Dashi is a Japanese broth made with konbu, which is dried kelp, and katsuo-bushi, the flakes of dried fish (bonito). The broth is light, yet deeply flavorful, giving the essence of the sea to anything you add it to. It imparts an immediate Japanese flavor to any dish, yet it isn’t “fishy”. I like to add it to Asian soups and sauces, as it is a quick and easy way to get a flavorful liquid without resorting to complicated preparations or packaged meat broths.
Dashi is incredibly convenient. The ingredients can live in your cupboard for ages and it only takes about 15 minutes to make, “mostly unattended” as the cookbooks say. You only need to know how to boil water for this one.
The only difficult thing about dashi is sourcing the fish flakes. I can’t get them at my local Asian store, so I’ve been purchasing them online. The konbu (dried kelp) is usually available in any Asian store, but can also be sourced online.
How I do it:
For two quarts of dashi you’ll need a piece of konbu a few inches long and a generous handful of bonito flakes (see the image above, you don’t need to be exact here).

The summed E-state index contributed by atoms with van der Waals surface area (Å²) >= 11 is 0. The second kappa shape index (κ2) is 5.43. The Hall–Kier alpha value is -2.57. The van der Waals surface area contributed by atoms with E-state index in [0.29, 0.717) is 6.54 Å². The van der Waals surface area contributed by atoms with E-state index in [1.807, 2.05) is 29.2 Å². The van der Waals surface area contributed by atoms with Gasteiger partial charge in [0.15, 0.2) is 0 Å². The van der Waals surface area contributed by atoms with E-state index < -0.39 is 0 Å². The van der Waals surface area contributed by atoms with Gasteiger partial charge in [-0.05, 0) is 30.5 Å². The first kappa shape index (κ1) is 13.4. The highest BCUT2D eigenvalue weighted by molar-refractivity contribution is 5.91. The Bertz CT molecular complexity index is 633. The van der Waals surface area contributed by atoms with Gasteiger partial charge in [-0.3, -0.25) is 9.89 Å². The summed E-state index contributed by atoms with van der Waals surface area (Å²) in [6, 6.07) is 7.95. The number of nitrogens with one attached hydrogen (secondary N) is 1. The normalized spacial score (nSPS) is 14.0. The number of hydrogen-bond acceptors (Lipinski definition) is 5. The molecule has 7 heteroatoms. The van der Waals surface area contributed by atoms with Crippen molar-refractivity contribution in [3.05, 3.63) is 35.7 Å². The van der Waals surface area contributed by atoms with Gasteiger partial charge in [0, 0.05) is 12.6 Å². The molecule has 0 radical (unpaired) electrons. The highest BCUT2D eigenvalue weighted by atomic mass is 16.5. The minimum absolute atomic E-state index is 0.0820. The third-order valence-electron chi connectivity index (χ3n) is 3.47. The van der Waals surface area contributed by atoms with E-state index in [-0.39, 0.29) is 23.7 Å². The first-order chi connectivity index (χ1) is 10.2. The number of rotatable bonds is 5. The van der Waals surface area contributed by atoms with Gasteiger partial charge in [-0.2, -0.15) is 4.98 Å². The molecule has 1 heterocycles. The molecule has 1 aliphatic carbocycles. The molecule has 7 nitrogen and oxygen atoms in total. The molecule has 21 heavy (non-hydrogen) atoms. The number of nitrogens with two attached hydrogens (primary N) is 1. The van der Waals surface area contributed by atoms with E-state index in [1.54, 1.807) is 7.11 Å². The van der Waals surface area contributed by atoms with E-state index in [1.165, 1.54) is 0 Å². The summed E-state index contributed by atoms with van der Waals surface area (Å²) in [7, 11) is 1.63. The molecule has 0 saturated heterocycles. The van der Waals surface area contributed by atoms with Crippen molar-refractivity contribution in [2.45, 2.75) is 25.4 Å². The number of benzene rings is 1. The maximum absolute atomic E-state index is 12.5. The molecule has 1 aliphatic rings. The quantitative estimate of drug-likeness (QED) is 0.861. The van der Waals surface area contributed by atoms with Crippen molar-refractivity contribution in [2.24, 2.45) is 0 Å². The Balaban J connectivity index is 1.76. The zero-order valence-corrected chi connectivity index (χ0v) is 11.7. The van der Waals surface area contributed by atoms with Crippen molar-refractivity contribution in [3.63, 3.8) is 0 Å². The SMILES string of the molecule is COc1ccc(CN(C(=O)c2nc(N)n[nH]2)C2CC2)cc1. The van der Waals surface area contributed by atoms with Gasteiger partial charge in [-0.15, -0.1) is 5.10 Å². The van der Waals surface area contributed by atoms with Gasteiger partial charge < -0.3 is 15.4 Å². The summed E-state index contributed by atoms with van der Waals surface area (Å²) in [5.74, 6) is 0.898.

Put the piece of konbu in a pot of cold water and bring the water to almost boiling. (You don’t want the water to boil while the piece of konbu is in there, as it quickly takes on a strange, bitter taste.)
Fish the konbu out with a fork or chopsticks and let the water come to a boil.
Put the bonito flakes in a sieve and lower it into the water. Let it boil for a second or so, then take the pot off of the heat.
Swirl the flakes around in the sieve for a second, then lift them out and squeeze.
If you really want perfectly clear dashi you can strain it through a paper towel or cheesecloth, but for the purpose of family dinner what you’ve got will work wonderfully. If you want stronger, fishier dashi, let the bonito flakes boil for a few more seconds, or add more of them.
Dashi freezes really well and can be stored in the fridge for a few days with no problem. Having a stock of frozen dashi is great on hot summer days when you want a cold noodle soup. You can freeze the dashi in an ice-cube tray and add the cubes directly to your noodles to cool them down in a flavorful way.